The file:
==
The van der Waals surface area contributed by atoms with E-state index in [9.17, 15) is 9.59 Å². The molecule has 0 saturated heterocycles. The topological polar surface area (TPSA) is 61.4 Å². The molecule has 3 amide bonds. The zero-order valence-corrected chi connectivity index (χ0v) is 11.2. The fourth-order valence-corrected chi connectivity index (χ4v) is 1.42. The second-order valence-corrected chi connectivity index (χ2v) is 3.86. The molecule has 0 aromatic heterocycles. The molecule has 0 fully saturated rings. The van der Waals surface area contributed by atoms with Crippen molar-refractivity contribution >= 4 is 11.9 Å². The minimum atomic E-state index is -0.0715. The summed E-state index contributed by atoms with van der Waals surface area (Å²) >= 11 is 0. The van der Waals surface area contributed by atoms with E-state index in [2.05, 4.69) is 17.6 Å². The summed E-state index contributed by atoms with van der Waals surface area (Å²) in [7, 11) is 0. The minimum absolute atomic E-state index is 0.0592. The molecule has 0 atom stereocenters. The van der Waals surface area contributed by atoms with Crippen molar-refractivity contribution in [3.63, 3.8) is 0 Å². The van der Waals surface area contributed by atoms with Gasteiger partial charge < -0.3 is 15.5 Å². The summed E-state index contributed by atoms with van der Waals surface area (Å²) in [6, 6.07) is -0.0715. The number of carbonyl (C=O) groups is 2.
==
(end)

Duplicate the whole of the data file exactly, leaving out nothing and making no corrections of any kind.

The van der Waals surface area contributed by atoms with E-state index in [9.17, 15) is 9.59 Å². The molecule has 0 saturated heterocycles. The topological polar surface area (TPSA) is 61.4 Å². The molecule has 3 amide bonds. The zero-order valence-corrected chi connectivity index (χ0v) is 11.2. The fourth-order valence-corrected chi connectivity index (χ4v) is 1.42. The second-order valence-corrected chi connectivity index (χ2v) is 3.86. The molecule has 0 aromatic heterocycles. The molecule has 0 fully saturated rings. The van der Waals surface area contributed by atoms with Crippen molar-refractivity contribution >= 4 is 11.9 Å². The minimum atomic E-state index is -0.0715. The summed E-state index contributed by atoms with van der Waals surface area (Å²) >= 11 is 0. The van der Waals surface area contributed by atoms with E-state index in [2.05, 4.69) is 17.6 Å². The summed E-state index contributed by atoms with van der Waals surface area (Å²) in [7, 11) is 0. The minimum absolute atomic E-state index is 0.0592. The molecule has 0 atom stereocenters. The van der Waals surface area contributed by atoms with Crippen molar-refractivity contribution in [3.63, 3.8) is 0 Å². The van der Waals surface area contributed by atoms with Gasteiger partial charge < -0.3 is 15.5 Å². The summed E-state index contributed by atoms with van der Waals surface area (Å²) in [6, 6.07) is -0.0715. The number of carbonyl (C=O) groups is 2.